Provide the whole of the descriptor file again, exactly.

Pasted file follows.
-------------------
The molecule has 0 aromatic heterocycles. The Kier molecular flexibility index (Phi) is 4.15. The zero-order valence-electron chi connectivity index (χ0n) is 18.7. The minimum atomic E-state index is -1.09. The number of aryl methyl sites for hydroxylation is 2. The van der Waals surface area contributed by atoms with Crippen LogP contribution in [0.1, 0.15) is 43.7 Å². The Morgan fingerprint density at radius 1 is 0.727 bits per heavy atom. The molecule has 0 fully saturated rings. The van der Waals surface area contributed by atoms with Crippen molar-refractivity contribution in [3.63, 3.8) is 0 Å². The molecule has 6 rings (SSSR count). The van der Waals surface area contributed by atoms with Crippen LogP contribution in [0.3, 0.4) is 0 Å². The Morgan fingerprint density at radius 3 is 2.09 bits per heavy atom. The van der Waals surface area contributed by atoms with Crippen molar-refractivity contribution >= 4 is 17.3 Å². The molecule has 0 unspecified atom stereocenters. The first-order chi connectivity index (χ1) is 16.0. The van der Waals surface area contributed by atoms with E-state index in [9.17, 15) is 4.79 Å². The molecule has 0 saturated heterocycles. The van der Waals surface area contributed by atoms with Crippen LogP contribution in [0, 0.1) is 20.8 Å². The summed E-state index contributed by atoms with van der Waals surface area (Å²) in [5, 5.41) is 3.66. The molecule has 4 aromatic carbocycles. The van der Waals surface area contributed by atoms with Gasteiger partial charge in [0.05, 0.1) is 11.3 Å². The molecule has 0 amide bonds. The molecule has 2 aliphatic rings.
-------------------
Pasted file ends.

The molecule has 0 aromatic heterocycles. The Kier molecular flexibility index (Phi) is 4.15. The zero-order valence-electron chi connectivity index (χ0n) is 18.7. The minimum atomic E-state index is -1.09. The number of aryl methyl sites for hydroxylation is 2. The van der Waals surface area contributed by atoms with Crippen LogP contribution in [0.1, 0.15) is 43.7 Å². The Morgan fingerprint density at radius 1 is 0.727 bits per heavy atom. The molecule has 0 fully saturated rings. The van der Waals surface area contributed by atoms with Crippen molar-refractivity contribution in [3.63, 3.8) is 0 Å². The molecule has 6 rings (SSSR count). The van der Waals surface area contributed by atoms with Crippen LogP contribution in [0.3, 0.4) is 0 Å². The Morgan fingerprint density at radius 3 is 2.09 bits per heavy atom. The van der Waals surface area contributed by atoms with Crippen molar-refractivity contribution >= 4 is 17.3 Å². The molecule has 0 unspecified atom stereocenters. The first-order chi connectivity index (χ1) is 16.0. The van der Waals surface area contributed by atoms with E-state index in [9.17, 15) is 4.79 Å². The molecule has 0 saturated heterocycles. The van der Waals surface area contributed by atoms with Crippen LogP contribution in [0, 0.1) is 20.8 Å². The summed E-state index contributed by atoms with van der Waals surface area (Å²) in [5, 5.41) is 3.66. The molecule has 4 aromatic carbocycles. The van der Waals surface area contributed by atoms with Gasteiger partial charge in [0.05, 0.1) is 11.3 Å². The molecule has 0 amide bonds. The molecule has 2 aliphatic rings.